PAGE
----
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Wednesday, 29 July 2015

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School bus driver caught with thousands of counterfeit cigarettes

A school bus driver was caught with thousands of counterfeit cigarettes after bulk buying them to sell on.

Fifty-five-year-old William Morris was approached by someone on his estate and “given an offer he couldn’t refuse,” magistrates in Workington heard.

When his house was searched by trading standards and police, 4,400 fake cigarettes were found and 3,600 of them had already been earmarked for sale.

Tariq Khawam, prosecuting on behalf of trading standards, said they had been tipped off by Crimestoppers that he had been selling cigarettes illegally.

A team of officers from trading standards, Cumbria police, HM Revenue and Customs and the Trading Standards North West Illicit Tobacco Team visited Morris’s home in May, where they seized 3,600 Imperial Classic Red cigarettes and 800 Jin Ling cigarettes.

Morris, of Windermere Road, Mirehouse, bought 40 packets for £480, with each one containing 200 cigarettes. “He told officers he had sold 18 packets to friends and family for around £35 each, totalling up to £630,” Mr Khawam said.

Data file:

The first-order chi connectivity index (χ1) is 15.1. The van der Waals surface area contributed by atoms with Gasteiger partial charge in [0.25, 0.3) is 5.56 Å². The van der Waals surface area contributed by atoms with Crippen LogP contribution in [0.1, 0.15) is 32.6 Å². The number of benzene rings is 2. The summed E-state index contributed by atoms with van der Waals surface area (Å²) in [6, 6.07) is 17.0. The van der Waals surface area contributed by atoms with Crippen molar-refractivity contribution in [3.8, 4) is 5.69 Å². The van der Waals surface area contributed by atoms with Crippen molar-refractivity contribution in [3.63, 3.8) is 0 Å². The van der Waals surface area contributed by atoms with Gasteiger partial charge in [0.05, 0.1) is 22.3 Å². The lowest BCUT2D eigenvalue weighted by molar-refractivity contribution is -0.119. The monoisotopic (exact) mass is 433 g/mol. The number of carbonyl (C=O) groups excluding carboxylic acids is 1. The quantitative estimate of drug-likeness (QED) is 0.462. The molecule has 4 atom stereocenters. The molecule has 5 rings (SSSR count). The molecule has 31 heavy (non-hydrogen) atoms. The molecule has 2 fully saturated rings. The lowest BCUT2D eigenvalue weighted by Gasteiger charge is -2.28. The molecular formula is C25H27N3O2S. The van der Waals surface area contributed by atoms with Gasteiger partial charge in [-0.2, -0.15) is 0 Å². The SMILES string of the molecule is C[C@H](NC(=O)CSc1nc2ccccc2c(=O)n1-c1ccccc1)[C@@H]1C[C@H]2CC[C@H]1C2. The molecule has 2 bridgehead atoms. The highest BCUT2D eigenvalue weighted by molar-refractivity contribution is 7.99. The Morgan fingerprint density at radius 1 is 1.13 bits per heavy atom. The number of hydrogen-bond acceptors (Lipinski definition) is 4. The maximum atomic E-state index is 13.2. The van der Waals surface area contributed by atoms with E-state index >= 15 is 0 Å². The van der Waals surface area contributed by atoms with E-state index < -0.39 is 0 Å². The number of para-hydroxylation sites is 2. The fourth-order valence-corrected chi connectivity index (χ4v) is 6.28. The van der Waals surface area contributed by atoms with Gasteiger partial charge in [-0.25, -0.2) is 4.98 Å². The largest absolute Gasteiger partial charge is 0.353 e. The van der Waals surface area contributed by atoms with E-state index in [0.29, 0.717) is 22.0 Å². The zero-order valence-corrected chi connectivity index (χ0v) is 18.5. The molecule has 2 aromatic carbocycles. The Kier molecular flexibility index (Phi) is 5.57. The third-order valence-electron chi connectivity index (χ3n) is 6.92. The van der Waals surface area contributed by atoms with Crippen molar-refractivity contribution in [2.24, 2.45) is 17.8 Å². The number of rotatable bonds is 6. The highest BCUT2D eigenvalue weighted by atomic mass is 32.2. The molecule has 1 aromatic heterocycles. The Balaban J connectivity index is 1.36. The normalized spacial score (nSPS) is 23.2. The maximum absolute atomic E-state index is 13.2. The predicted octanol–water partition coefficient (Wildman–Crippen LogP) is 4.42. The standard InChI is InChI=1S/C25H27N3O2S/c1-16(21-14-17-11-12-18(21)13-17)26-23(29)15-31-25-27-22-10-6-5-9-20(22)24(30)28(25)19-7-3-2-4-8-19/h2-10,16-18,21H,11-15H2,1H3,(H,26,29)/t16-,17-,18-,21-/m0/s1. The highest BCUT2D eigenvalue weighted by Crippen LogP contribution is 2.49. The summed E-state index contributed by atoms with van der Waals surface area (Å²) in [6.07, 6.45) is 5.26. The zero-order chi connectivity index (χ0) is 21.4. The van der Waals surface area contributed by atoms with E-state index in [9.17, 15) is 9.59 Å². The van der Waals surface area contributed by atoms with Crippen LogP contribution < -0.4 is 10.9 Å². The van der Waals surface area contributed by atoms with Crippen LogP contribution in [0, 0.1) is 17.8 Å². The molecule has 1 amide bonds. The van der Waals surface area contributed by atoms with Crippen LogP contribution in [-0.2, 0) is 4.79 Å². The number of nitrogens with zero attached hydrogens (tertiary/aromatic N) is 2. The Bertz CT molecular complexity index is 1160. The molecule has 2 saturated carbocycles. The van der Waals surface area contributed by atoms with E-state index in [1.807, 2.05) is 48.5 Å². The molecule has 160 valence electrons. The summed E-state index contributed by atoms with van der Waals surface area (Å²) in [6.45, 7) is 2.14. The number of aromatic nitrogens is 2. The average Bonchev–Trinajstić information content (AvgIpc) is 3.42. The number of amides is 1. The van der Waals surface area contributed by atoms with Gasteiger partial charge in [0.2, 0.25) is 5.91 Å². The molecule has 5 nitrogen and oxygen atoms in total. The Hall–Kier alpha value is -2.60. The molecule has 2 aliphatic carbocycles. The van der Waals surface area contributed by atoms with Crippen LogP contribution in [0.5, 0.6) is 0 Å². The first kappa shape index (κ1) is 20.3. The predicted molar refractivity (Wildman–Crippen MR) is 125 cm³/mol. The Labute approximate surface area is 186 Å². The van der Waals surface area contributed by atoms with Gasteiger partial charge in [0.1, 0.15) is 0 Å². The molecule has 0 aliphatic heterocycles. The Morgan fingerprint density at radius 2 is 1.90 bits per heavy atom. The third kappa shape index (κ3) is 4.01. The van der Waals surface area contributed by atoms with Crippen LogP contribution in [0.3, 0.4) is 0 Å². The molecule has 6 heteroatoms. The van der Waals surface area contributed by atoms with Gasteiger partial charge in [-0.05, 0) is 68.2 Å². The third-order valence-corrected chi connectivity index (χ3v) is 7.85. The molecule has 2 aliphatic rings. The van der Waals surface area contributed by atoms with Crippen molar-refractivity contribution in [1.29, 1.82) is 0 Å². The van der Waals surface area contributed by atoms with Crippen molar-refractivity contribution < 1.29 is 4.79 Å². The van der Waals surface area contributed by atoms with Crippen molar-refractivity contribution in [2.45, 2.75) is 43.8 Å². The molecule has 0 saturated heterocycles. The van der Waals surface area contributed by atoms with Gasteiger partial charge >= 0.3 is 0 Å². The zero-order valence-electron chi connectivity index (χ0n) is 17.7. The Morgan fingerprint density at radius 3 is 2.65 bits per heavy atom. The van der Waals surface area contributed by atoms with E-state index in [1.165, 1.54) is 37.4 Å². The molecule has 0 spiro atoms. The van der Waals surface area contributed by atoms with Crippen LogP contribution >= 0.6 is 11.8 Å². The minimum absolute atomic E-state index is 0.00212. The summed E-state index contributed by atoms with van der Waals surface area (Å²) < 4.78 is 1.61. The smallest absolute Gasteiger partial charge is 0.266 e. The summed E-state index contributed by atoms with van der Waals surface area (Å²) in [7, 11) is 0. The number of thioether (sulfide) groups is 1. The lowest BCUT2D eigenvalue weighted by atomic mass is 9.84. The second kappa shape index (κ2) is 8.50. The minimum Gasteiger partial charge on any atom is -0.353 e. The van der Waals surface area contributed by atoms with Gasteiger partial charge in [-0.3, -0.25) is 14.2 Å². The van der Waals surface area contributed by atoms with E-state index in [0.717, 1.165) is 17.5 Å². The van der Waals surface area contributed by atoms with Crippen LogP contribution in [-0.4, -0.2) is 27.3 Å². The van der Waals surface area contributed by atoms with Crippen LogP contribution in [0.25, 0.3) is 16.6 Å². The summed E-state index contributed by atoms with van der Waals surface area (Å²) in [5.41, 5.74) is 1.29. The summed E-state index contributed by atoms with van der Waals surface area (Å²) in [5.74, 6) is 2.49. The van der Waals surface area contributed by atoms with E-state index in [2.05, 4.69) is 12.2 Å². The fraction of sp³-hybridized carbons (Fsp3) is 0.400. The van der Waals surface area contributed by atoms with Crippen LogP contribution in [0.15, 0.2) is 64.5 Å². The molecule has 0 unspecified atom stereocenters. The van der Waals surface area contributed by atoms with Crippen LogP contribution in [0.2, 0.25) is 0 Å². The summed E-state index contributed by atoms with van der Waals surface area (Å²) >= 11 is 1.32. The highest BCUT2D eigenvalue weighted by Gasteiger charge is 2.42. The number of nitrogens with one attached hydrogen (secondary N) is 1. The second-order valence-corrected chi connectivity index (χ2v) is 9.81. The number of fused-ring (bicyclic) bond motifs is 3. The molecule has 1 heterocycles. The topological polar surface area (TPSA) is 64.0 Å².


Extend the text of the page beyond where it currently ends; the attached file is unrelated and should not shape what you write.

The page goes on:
Mr Khawam said subsequent examination revealed that both brands were not labelled in accordance with UK tobacco product legislation which provides important information on the content of the cigarettes and statutory health warnings.

The Imperial Classic Red cigarette packages were found to be unauthorised, counterfeit copies of the genuine brand.

Ryan Foley, defence solicitor, said Morris had been “approached by someone on the estate and given an offer which he couldn’t refuse.”

“He purchased the cigarettes not knowing that they were counterfeit,” he said. “The reason for purchasing them was to sell to friends and family.”

Mr Foley said his client had recouped the full amount of money back from his friends and family.

“He hadn’t realised that what he had done is a criminal offence,” he added. “He feels that by his actions he has let a number of people down.”

Morris, who admitted three offences of selling illegal tobacco products, was fined £240 and ordered to pay £1,088 court costs and a £15 victim surcharge.

Following yesterday’s hearing, Cumbria’s Trading Standards warned others about the selling illegal tobacco products and said they took the offences very seriously.

Angela Jones, Trading Standards service manager said: “This case highlights the consequences of dealing in illicit tobacco products in our communities.

“The availability of illegal tobacco makes it easier for children and young people to smoke and helps fund organised crime.”

Anyone with information regarding the supply of illicit tobacco products in Cumbria can contact Trading Standards via the Citizens Advice Consumer Helpline on 08454 040506 or Crimestoppers on 0800 555111.


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